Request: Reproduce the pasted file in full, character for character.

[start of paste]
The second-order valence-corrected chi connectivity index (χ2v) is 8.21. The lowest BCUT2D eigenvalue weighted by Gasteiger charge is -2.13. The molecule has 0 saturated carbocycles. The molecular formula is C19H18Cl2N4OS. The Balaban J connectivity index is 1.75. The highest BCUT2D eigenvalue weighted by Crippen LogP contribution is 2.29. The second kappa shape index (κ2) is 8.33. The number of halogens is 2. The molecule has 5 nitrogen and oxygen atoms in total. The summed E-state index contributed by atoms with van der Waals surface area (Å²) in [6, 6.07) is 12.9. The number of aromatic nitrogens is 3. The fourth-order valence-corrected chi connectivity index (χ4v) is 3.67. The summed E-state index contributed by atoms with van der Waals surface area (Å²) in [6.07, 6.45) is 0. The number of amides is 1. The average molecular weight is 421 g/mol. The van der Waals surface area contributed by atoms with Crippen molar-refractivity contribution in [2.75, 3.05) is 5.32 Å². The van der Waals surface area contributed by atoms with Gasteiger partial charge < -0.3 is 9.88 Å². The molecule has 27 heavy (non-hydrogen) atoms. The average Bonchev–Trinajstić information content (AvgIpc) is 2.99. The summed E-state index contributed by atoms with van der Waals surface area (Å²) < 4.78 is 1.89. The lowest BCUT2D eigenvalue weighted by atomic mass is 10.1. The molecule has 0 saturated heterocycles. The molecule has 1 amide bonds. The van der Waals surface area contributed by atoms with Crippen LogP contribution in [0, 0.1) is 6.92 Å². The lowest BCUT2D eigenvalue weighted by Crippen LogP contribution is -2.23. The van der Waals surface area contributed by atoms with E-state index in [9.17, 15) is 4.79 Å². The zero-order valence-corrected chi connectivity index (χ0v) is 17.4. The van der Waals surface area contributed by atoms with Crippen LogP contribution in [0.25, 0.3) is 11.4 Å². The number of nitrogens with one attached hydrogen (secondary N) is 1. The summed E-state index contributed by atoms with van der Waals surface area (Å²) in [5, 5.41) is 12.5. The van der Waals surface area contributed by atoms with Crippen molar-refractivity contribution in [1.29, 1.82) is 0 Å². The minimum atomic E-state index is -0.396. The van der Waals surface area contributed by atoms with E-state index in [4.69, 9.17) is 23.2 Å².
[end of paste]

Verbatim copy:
The second-order valence-corrected chi connectivity index (χ2v) is 8.21. The lowest BCUT2D eigenvalue weighted by Gasteiger charge is -2.13. The molecule has 0 saturated carbocycles. The molecular formula is C19H18Cl2N4OS. The Balaban J connectivity index is 1.75. The highest BCUT2D eigenvalue weighted by Crippen LogP contribution is 2.29. The second kappa shape index (κ2) is 8.33. The number of halogens is 2. The molecule has 5 nitrogen and oxygen atoms in total. The summed E-state index contributed by atoms with van der Waals surface area (Å²) in [6, 6.07) is 12.9. The number of aromatic nitrogens is 3. The fourth-order valence-corrected chi connectivity index (χ4v) is 3.67. The summed E-state index contributed by atoms with van der Waals surface area (Å²) in [6.07, 6.45) is 0. The number of amides is 1. The average molecular weight is 421 g/mol. The van der Waals surface area contributed by atoms with Crippen molar-refractivity contribution in [2.75, 3.05) is 5.32 Å². The van der Waals surface area contributed by atoms with Gasteiger partial charge < -0.3 is 9.88 Å². The molecule has 27 heavy (non-hydrogen) atoms. The average Bonchev–Trinajstić information content (AvgIpc) is 2.99. The summed E-state index contributed by atoms with van der Waals surface area (Å²) < 4.78 is 1.89. The lowest BCUT2D eigenvalue weighted by atomic mass is 10.1. The molecule has 0 saturated heterocycles. The molecule has 1 amide bonds. The van der Waals surface area contributed by atoms with Crippen LogP contribution in [0, 0.1) is 6.92 Å². The lowest BCUT2D eigenvalue weighted by Crippen LogP contribution is -2.23. The van der Waals surface area contributed by atoms with E-state index in [9.17, 15) is 4.79 Å². The zero-order valence-corrected chi connectivity index (χ0v) is 17.4. The van der Waals surface area contributed by atoms with Crippen LogP contribution in [0.25, 0.3) is 11.4 Å². The number of nitrogens with one attached hydrogen (secondary N) is 1. The summed E-state index contributed by atoms with van der Waals surface area (Å²) in [5, 5.41) is 12.5. The van der Waals surface area contributed by atoms with Crippen molar-refractivity contribution in [1.29, 1.82) is 0 Å². The minimum atomic E-state index is -0.396. The van der Waals surface area contributed by atoms with E-state index in [4.69, 9.17) is 23.2 Å².